Encouraging On-Time Payments

Incentivize your customers to pay on time by having a late fee policy, which you spell out on the invoice (and in the service contract). Another possibility is to offer discounts for early payment.

Pursuing Overdue Invoices

Make an action plan for reminding customers that their payment is late. Options include sending a past due invoice, writing a letter, emailing, or calling to speak to them in person. You will also need a timeline: for example, send a 2nd notice invoice at 1 week past due, email at 2 weeks, call at 3 weeks.

If that doesn’t work, you’ll need to move on to stronger tactics, such as cutting them off until payment is made, turning the matter over to your lawyer, or selling the debt to a collections agency.

Selling Your Invoices

Relieving yourself of a delinquent invoice isn’t the only reason to sell your debt. You can also sell current or slightly aged invoices to get cash fast or use them to secure a loan; this is called accounts receivable financing. Finance companies will pay up to 90% of the value of an invoice. But they won’t touch old invoices, so don’t expect to go this route to get rid of bad debts.

Discuss the pros and cons of accounts receivable financing with your accountant or financial advisor.

Writing Off Bad Debts

If an invoice is 6 months or more past due and you’ve made every effort to get payment, face the fact that it probably will never be paid. The next step is to write it off as a bad debt in your accounting records. You will need the record to claim a tax refund if you’ve already paid tax on that expected income.

More Strategies for a Good Accounts Receivable Process

Maximize your chances of on-time payments with these steps:

• Run a credit check before agreeing to supply your goods or services to a business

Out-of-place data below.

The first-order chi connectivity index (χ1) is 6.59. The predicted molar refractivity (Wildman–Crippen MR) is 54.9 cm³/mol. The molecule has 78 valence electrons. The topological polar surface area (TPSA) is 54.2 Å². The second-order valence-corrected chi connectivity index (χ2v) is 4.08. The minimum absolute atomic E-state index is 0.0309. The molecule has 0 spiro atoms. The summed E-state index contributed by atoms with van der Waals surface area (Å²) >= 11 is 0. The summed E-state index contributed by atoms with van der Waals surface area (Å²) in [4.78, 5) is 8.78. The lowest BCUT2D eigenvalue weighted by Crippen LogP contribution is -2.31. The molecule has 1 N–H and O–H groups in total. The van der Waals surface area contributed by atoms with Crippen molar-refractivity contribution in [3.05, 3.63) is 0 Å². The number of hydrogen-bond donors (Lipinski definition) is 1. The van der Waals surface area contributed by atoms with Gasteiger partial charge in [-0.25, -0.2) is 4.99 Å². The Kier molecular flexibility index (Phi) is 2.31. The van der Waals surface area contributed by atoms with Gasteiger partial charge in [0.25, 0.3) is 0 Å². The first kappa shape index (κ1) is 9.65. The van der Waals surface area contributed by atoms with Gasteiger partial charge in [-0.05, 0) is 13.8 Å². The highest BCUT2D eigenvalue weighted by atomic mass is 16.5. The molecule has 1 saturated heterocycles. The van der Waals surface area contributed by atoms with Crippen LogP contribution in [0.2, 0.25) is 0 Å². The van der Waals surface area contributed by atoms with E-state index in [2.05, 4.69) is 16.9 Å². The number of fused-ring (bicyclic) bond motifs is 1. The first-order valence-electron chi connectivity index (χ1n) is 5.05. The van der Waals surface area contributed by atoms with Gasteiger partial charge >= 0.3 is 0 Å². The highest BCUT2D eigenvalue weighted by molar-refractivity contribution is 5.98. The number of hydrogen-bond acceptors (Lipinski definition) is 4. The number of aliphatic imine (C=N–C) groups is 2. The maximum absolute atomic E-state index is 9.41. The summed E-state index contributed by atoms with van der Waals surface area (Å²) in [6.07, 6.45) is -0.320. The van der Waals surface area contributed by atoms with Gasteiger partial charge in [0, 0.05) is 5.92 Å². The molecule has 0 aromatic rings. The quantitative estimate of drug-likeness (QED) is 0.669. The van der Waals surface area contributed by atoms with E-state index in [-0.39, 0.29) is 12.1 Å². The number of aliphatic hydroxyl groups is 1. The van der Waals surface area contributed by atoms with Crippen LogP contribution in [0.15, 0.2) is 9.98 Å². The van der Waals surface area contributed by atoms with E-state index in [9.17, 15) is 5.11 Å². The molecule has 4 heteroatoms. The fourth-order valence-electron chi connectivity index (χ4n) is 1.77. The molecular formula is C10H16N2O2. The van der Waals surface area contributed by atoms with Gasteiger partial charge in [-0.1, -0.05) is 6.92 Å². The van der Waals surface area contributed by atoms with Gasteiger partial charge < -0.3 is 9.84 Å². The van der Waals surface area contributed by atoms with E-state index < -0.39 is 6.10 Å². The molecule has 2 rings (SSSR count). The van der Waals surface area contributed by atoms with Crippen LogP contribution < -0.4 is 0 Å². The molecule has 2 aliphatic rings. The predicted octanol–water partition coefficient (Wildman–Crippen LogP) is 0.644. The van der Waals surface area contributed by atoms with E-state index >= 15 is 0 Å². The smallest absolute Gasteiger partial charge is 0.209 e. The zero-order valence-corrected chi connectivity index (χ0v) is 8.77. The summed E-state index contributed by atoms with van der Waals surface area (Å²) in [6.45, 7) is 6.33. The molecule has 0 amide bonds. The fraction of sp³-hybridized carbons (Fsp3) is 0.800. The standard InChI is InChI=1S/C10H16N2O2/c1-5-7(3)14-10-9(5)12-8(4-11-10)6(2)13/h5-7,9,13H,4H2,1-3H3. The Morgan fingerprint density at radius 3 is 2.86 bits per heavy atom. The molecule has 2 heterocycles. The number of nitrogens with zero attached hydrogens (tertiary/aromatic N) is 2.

• Get a signed agreement on payment terms before starting work

• Get a personal guarantee which gives you the right to sue the business owner personally – rather than his/her business – for unpaid debts (save this one for those with a bad credit record)

• Send your invoice immediately after work is done

• Track the customer’s payment history with you and deal with those who are consistently late payers (change payment terms or stop doing business with them)

• Make it easy for customers to pay you with options such as debit card, credit card, direct debit, or automated clearing houses such as PayPal and Stripe

As we’ve seen, your invoices are one of your most valuable assets. And for small businesses, in particular, getting paid on time provides that all-important cash flow. Smart, consistent accounts receivable can be your golden key to surviving and thriving.

 

This post is intended to be used for informational purposes only and does not constitute as legal, business, or tax advice. Please consult your attorney, business advisor, or tax advisor with respect to matters referenced in our content. Xendoo assumes no liability for any actions taken in reliance upon the information contained herein.

 

California Demands Seller Sales Tax Info from Amazon

In November 2018, Amazon announced that it will comply with the State of California Department of Tax and Fee Administration’s demand to provide third-party seller data. How will this action affect you as an FBA seller?

States Are Getting Serious About Sales Tax

We believe it’s yet another sign of things to come. More and more states will be tracking down the sales tax they believe they’re missing out on through eCommerce.